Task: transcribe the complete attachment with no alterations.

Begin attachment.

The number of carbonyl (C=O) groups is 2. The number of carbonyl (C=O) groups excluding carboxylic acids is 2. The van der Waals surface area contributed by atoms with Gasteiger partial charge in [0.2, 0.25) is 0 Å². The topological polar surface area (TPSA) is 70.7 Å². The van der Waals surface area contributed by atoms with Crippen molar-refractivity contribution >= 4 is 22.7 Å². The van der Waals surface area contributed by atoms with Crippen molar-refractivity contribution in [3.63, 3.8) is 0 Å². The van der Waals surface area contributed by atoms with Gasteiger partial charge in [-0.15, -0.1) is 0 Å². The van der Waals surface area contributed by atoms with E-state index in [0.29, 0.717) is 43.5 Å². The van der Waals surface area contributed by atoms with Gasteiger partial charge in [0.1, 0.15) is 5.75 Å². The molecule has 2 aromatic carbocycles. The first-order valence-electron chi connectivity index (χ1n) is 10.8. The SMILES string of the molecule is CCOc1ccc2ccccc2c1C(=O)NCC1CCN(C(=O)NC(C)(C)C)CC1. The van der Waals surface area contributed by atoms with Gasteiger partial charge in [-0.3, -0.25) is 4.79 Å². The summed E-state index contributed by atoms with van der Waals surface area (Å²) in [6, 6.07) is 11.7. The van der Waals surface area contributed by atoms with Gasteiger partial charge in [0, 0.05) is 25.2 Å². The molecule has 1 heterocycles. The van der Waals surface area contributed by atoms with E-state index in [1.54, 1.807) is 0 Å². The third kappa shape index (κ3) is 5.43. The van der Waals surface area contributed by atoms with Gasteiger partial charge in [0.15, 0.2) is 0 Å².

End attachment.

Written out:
The number of carbonyl (C=O) groups is 2. The number of carbonyl (C=O) groups excluding carboxylic acids is 2. The van der Waals surface area contributed by atoms with Gasteiger partial charge in [0.2, 0.25) is 0 Å². The topological polar surface area (TPSA) is 70.7 Å². The van der Waals surface area contributed by atoms with Crippen molar-refractivity contribution >= 4 is 22.7 Å². The van der Waals surface area contributed by atoms with Crippen molar-refractivity contribution in [3.63, 3.8) is 0 Å². The van der Waals surface area contributed by atoms with Gasteiger partial charge in [-0.15, -0.1) is 0 Å². The van der Waals surface area contributed by atoms with E-state index in [0.29, 0.717) is 43.5 Å². The van der Waals surface area contributed by atoms with Gasteiger partial charge in [0.1, 0.15) is 5.75 Å². The molecule has 2 aromatic carbocycles. The first-order valence-electron chi connectivity index (χ1n) is 10.8. The SMILES string of the molecule is CCOc1ccc2ccccc2c1C(=O)NCC1CCN(C(=O)NC(C)(C)C)CC1. The van der Waals surface area contributed by atoms with Gasteiger partial charge in [-0.3, -0.25) is 4.79 Å². The summed E-state index contributed by atoms with van der Waals surface area (Å²) in [6, 6.07) is 11.7. The van der Waals surface area contributed by atoms with Gasteiger partial charge in [0, 0.05) is 25.2 Å². The molecule has 1 heterocycles. The van der Waals surface area contributed by atoms with E-state index in [1.54, 1.807) is 0 Å². The third kappa shape index (κ3) is 5.43. The van der Waals surface area contributed by atoms with Gasteiger partial charge in [0.15, 0.2) is 0 Å².